Bubble Fiction possesses clever pop culture references, but they're almost always spelled out in verbal exclamations from Mayumi. She runs into many famous people in the past, and proceeds to announce their future destiny without any regard for how this could affect the timeline negatively. Obviously, that's a big no-no. Or, it would be a big no-no if the film itself cared at all about such common time travel concerns - which it doesn't. The above shenanigans result in fun cameos from Japanese pop culture icons, but they also highlight some of the film's rough spots, like obvious and graceless humor. Seldom does the film let a reference or a visual gag slide by subtly, and the audience is never left to do any work at all. Usually, when a joke appears, the film concentrates on it for maximum effect, as if it's saying, "Look at this reference! It's funny and quite satirical! Let's talk about it for an extra minute to make sure you get it!" The result is that everything is handed to the audience a bit too easily. There's wit in Bubble Fiction, but the obvious manner in which its presented sometimes makes it lose its edge.
     The film also telegraphs its plot twists and story devices, leaving obvious clues that any attentive moviegoer can spot immediately. There are holes all over the place; characters never ask logical or even important questions, and the film's time travel rules are not explained decently, making time travel more of a gag-facilitating plot device than a solid mechanism for narrative progression. There's plenty of potential in the film for clever twists, fun surprises, narrative tension, or audience misdirection, but Bubble Fiction seldom takes advantage of such opportunities, settling for obvious plot devices and lightweight silliness that's amusing and slyly satirical, but not very challenging. That silliness can also become grating, especially when the film enters the home stretch. Bubble Fiction clocks in at a little less than two hours, which may be too much for an inconsequential commercial film with so many obvious holes.
     Still, completely dismissing the film for the above criticism would be like condemning Pokemon for its lack of real-world relevance; basically, the film is light, unpretentious stuff that achieves its nominal aims rather handily. Though there are holes in the plot, the film seemingly acknowledges them by not trying to cover them up, propelling everything forward through the engaging energy of its silly gags and likable stars. Ryoko Hirosue is supercute, but with genuine appeal, and never so much that she becomes annoying or grating. Hiroshi Abe is likable and quite cool whether he's playing serious old Shimokawaji or smarmy young Shimokawaji, and his one running gag manages to deliver a very funny payoff. Bubble Fiction climaxes with a duo of over-the-top and totally unbelievable action sequences, complete with an Austin Powers-like music score and absolutely zero tension or conflict. This is not a film to get too excited about, but the agreeable comedy and winning nostalgia can tide one through. For what it is - a silly, exceptionally Japan-centric comedy - the movie elicits enough goodwill to make it worthwhile. Bubble Fiction isn't boom or bust, but it's bullish enough for an enjoyable little diversion. (Kozo 2007)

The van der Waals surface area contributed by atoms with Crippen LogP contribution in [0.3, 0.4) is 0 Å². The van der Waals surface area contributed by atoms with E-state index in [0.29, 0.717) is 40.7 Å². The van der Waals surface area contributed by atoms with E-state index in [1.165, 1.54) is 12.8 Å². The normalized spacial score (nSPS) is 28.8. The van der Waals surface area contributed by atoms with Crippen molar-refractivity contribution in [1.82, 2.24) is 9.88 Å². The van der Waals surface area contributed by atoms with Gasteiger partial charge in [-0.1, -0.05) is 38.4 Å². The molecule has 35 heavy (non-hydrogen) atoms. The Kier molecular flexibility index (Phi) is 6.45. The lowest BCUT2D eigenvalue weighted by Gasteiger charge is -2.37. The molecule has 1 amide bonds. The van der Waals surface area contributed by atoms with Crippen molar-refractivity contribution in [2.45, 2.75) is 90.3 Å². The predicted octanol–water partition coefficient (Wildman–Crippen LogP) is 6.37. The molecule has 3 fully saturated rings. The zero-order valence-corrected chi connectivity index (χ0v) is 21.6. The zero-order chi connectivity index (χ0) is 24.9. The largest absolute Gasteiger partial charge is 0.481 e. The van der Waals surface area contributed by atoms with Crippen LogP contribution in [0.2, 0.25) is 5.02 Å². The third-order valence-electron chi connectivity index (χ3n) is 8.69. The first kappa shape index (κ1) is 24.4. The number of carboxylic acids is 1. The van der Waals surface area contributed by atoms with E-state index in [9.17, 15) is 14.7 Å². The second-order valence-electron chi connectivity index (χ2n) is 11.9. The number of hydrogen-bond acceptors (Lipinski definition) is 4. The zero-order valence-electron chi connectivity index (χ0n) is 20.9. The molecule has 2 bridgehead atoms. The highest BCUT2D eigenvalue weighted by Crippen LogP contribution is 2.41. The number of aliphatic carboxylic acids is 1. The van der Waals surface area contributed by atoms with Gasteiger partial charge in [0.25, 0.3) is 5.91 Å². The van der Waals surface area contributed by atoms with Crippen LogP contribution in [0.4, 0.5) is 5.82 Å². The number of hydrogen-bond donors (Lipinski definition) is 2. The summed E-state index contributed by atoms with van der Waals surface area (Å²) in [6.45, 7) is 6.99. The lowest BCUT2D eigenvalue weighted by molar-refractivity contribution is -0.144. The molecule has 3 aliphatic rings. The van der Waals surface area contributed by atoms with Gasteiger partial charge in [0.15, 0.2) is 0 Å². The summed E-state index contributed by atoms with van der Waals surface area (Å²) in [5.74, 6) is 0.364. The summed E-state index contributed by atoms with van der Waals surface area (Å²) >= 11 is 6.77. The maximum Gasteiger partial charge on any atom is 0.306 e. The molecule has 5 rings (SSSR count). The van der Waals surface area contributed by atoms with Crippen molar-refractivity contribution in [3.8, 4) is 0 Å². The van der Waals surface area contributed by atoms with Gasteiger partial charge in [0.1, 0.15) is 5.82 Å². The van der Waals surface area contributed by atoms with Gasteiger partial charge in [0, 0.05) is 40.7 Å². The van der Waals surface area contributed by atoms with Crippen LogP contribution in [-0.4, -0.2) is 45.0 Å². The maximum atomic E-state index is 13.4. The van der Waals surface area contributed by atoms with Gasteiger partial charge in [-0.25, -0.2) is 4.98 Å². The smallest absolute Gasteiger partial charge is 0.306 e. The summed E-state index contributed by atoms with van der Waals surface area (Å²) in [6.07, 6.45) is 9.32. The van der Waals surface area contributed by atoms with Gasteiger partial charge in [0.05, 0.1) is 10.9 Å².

Availability: DVD (Japan)
Region 2 NTSC
Pony Canyon
2-DVD Special Edition
16x9 Anamorphic Widescreen
Japanese Language Tracks
Dolby Digital 5.1 / DTS 5.1
Removable English subtitles
Various Extras
 

images courtesy of www.go-bubble.com